James: Definitions and Accomplishments

Last month, our youth finished a study called Identity, which discussed ways that people define and identify themselves instead of doing so through God. It was a series for teens, but it could’ve easily been taught to adults.

Truth be told, our teens are just when the defining starts. What’s your style? Who do you hang out with? What do you do? These questions pop up when we enter out teenage years, but they don’t really go away. As adults, we still get more pep in our step when people compliment us. It’s still difficult to determine who we let into our lives and who we let stay. Everyone’s curious about what you do. In college, it’s, “What’s your major?” and in the world thereafter, “Where do you work?” and “What do you do there?”

Since these are all important aspects of our lives, it’s easy to let one of them become the most important part of our lives. Instead of it being an icebreaker question or something you mull over when you log in to Facebook, it becomes how you see yourself.

As a little sibling, I’m proud of James for not defining himself by his older brother, Jesus. Neither of my siblings are the Messiah, but I’m still known to many people as Derek’s sister or Sunnie’s sister, so I can only imagine what it must have been like for James.

But James doesn’t start his letter off by saying, “Hey! This is James, Jesus’ brother,” He starts by saying that he’s a servant of God and Jesus Christ (James 1:1). He doesn’t define himself by his earthly credential but by his spiritual credential, his relationship with God. James had his own identity and didn’t need to latch onto someone else’s.

The last lesson in the Identity series I mentioned earlier was on accomplishments. I taught the lesson, which I originally thought was ironic since I haven’t accomplished that much. My life looks drastically different compared to what I’d hoped and dreamed it would be. I’m in more ruts and jams than I would like. I don’t have the job or living situation I wanted. This whole writing thing is more of a hobby right now than a career. But I realized this made me just the person to present this lesson.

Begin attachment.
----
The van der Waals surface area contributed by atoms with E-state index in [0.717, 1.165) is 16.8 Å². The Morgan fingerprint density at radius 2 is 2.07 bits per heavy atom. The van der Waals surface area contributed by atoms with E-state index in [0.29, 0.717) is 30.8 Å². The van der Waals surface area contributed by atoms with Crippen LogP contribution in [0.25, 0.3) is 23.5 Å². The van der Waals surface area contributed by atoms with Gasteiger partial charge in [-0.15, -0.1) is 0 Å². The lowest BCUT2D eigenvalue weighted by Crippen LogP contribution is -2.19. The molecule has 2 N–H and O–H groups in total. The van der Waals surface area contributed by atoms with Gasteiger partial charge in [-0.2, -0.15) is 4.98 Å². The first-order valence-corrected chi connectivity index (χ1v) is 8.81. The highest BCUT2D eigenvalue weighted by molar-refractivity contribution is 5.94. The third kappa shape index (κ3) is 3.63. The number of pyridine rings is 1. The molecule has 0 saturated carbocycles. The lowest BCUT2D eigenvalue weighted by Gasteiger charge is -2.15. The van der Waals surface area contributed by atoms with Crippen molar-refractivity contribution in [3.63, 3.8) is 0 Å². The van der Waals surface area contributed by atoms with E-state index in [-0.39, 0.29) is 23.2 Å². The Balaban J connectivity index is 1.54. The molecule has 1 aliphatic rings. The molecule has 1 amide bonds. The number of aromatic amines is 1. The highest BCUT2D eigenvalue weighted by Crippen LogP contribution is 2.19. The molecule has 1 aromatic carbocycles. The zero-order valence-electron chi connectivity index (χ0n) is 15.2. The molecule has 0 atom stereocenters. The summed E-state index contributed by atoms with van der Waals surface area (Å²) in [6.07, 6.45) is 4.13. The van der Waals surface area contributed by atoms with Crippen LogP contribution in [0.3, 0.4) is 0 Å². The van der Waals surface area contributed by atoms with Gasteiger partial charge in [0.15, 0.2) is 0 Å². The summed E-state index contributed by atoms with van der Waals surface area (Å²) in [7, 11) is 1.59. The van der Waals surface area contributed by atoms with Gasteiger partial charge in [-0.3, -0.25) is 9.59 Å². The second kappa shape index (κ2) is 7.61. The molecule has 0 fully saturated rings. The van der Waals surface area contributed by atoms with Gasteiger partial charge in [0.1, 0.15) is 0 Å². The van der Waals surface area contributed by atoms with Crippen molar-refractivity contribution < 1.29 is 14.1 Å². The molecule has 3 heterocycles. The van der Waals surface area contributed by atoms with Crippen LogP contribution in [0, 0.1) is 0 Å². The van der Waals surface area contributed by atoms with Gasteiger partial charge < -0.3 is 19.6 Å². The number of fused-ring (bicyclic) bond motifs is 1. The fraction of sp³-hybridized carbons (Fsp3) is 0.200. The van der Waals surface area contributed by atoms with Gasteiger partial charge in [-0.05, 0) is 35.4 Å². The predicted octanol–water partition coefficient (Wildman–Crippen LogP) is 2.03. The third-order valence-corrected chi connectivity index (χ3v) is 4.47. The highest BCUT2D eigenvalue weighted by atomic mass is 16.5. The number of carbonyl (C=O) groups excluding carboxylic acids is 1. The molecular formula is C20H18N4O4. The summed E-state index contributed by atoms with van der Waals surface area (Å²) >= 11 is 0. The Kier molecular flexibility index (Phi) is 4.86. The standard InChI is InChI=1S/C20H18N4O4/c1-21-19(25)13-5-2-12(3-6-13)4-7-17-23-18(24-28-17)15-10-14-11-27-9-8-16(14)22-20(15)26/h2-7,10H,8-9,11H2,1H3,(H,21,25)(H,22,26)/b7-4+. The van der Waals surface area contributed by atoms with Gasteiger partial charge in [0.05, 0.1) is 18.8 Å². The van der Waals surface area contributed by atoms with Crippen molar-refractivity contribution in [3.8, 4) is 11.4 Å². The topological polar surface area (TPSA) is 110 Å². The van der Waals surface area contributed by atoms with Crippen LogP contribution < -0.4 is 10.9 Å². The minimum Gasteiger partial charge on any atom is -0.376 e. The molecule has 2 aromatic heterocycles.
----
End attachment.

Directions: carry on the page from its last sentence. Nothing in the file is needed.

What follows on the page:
I thought when I asked a group of about 12 teenagers what success means that I would get at least one typical answer, something like a salary amount or property ownership or job title. I thought I’d get a more modern version of the American dream. You know, an answer like most adults would give. But no one gave me a typical answer. Not a single teenager said what I was expecting them to say. They told me it was different for everyone because everyone’s idea of happiness is different and that success was being happy.

James says this of success and accomplishments in 1:9-11 (NLT), “Believers who are poor have something to boast about, for God has honored them. And those who are rich should boast that God has humbled them. They will fade away like a little flower in the field. The hot sun rises and the grass withers; the little flower droops and falls, and its beauty fades away. In the same way, the rich will fade away with all of their achievements.”

James isn’t saying anything against rich people but against rich people who define themselves by their earthly wealth instead of recognizing it as a gift from God. And he’s saying that we and all we achieve for our own glory and sake will pass like a flower in a field.

I said earlier that my life is different than I had once hoped it would be, but I do love the life I have. I’m happy, and I have accomplished some things, small as they may be. So what’s the deal? What’s the catch? How can I not meet my expectations and still be happy?

It’s because I’m less focused on me and more focused on God.

Pre-college Carrie was sort of selfish in that it didn’t occur to me until all the college applications were sent in and being looked over that I hadn’t thought about what God wanted. I’d only thought about what I wanted. Sure, my intentions were pure. All I wanted was a good education and to have fun for the next four years. I got both of those, but in a much different place than I imagined. I found them in the place God had for me.

I’m prone to letting my accomplishments define me because my accomplishments make me feel proud and happy, and by defining myself by those achievements, I get to feel that all over again whenever I achieve something.